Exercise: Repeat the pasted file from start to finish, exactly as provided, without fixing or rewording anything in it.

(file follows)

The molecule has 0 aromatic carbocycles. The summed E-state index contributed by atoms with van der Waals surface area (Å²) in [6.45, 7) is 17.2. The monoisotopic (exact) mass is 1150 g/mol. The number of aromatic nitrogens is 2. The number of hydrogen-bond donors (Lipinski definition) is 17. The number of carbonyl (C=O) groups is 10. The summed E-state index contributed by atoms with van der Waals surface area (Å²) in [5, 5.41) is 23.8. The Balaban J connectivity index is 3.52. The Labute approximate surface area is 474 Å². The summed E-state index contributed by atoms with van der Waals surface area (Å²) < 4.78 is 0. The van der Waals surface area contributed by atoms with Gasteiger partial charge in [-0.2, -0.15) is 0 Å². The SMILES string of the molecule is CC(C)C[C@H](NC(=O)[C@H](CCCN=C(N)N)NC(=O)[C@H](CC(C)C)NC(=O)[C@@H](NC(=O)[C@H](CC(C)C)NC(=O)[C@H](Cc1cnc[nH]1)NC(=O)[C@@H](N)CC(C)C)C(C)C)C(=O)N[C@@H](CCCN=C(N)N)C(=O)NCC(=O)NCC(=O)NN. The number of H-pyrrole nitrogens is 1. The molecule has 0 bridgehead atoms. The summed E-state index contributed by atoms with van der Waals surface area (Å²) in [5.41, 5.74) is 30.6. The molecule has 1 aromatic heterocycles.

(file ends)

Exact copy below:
The molecule has 0 aromatic carbocycles. The summed E-state index contributed by atoms with van der Waals surface area (Å²) in [6.45, 7) is 17.2. The monoisotopic (exact) mass is 1150 g/mol. The number of aromatic nitrogens is 2. The number of hydrogen-bond donors (Lipinski definition) is 17. The number of carbonyl (C=O) groups is 10. The summed E-state index contributed by atoms with van der Waals surface area (Å²) in [5, 5.41) is 23.8. The Balaban J connectivity index is 3.52. The Labute approximate surface area is 474 Å². The summed E-state index contributed by atoms with van der Waals surface area (Å²) < 4.78 is 0. The van der Waals surface area contributed by atoms with Gasteiger partial charge in [-0.2, -0.15) is 0 Å². The SMILES string of the molecule is CC(C)C[C@H](NC(=O)[C@H](CCCN=C(N)N)NC(=O)[C@H](CC(C)C)NC(=O)[C@@H](NC(=O)[C@H](CC(C)C)NC(=O)[C@H](Cc1cnc[nH]1)NC(=O)[C@@H](N)CC(C)C)C(C)C)C(=O)N[C@@H](CCCN=C(N)N)C(=O)NCC(=O)NCC(=O)NN. The number of H-pyrrole nitrogens is 1. The molecule has 0 bridgehead atoms. The summed E-state index contributed by atoms with van der Waals surface area (Å²) in [5.41, 5.74) is 30.6. The molecule has 1 aromatic heterocycles.